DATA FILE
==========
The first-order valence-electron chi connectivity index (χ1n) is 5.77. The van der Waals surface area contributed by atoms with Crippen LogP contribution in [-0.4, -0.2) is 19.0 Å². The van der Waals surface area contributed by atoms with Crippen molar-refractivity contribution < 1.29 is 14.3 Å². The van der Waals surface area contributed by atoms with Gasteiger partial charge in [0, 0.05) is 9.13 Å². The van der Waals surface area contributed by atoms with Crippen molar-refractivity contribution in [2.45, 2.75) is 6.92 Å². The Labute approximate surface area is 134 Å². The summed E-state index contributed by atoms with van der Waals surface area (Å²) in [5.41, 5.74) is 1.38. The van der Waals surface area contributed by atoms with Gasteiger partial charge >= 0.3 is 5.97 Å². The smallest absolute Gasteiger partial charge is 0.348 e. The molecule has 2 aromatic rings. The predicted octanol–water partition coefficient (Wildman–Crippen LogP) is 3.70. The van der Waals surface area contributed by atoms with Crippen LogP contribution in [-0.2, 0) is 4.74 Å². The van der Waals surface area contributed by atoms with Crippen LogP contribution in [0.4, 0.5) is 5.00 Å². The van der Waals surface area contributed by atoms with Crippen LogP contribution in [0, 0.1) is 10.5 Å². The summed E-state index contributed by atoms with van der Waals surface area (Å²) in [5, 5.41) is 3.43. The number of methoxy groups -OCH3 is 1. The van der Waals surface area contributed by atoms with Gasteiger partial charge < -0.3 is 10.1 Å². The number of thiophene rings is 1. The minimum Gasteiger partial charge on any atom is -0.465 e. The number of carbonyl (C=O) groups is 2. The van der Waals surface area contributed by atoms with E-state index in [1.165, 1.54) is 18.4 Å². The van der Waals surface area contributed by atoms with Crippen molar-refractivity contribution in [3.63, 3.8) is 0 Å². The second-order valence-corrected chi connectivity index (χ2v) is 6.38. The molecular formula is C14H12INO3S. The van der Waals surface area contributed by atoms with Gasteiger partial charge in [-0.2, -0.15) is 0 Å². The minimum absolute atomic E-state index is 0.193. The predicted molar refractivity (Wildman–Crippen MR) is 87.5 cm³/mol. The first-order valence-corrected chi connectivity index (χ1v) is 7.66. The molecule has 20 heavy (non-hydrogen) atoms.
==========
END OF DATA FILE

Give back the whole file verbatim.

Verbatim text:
The first-order valence-electron chi connectivity index (χ1n) is 5.77. The van der Waals surface area contributed by atoms with Crippen LogP contribution in [-0.4, -0.2) is 19.0 Å². The van der Waals surface area contributed by atoms with Crippen molar-refractivity contribution < 1.29 is 14.3 Å². The van der Waals surface area contributed by atoms with Gasteiger partial charge in [0, 0.05) is 9.13 Å². The van der Waals surface area contributed by atoms with Crippen molar-refractivity contribution in [2.45, 2.75) is 6.92 Å². The Labute approximate surface area is 134 Å². The summed E-state index contributed by atoms with van der Waals surface area (Å²) in [5.41, 5.74) is 1.38. The van der Waals surface area contributed by atoms with Gasteiger partial charge >= 0.3 is 5.97 Å². The smallest absolute Gasteiger partial charge is 0.348 e. The molecule has 2 aromatic rings. The predicted octanol–water partition coefficient (Wildman–Crippen LogP) is 3.70. The van der Waals surface area contributed by atoms with Crippen LogP contribution in [-0.2, 0) is 4.74 Å². The van der Waals surface area contributed by atoms with Crippen LogP contribution in [0.4, 0.5) is 5.00 Å². The van der Waals surface area contributed by atoms with Crippen LogP contribution in [0, 0.1) is 10.5 Å². The summed E-state index contributed by atoms with van der Waals surface area (Å²) in [5, 5.41) is 3.43. The number of methoxy groups -OCH3 is 1. The van der Waals surface area contributed by atoms with Gasteiger partial charge < -0.3 is 10.1 Å². The number of thiophene rings is 1. The minimum Gasteiger partial charge on any atom is -0.465 e. The number of carbonyl (C=O) groups is 2. The van der Waals surface area contributed by atoms with E-state index in [1.165, 1.54) is 18.4 Å². The van der Waals surface area contributed by atoms with Crippen molar-refractivity contribution in [3.63, 3.8) is 0 Å². The second-order valence-corrected chi connectivity index (χ2v) is 6.38. The molecular formula is C14H12INO3S. The van der Waals surface area contributed by atoms with Gasteiger partial charge in [-0.2, -0.15) is 0 Å². The minimum absolute atomic E-state index is 0.193. The predicted molar refractivity (Wildman–Crippen MR) is 87.5 cm³/mol. The first-order valence-corrected chi connectivity index (χ1v) is 7.66. The molecule has 20 heavy (non-hydrogen) atoms.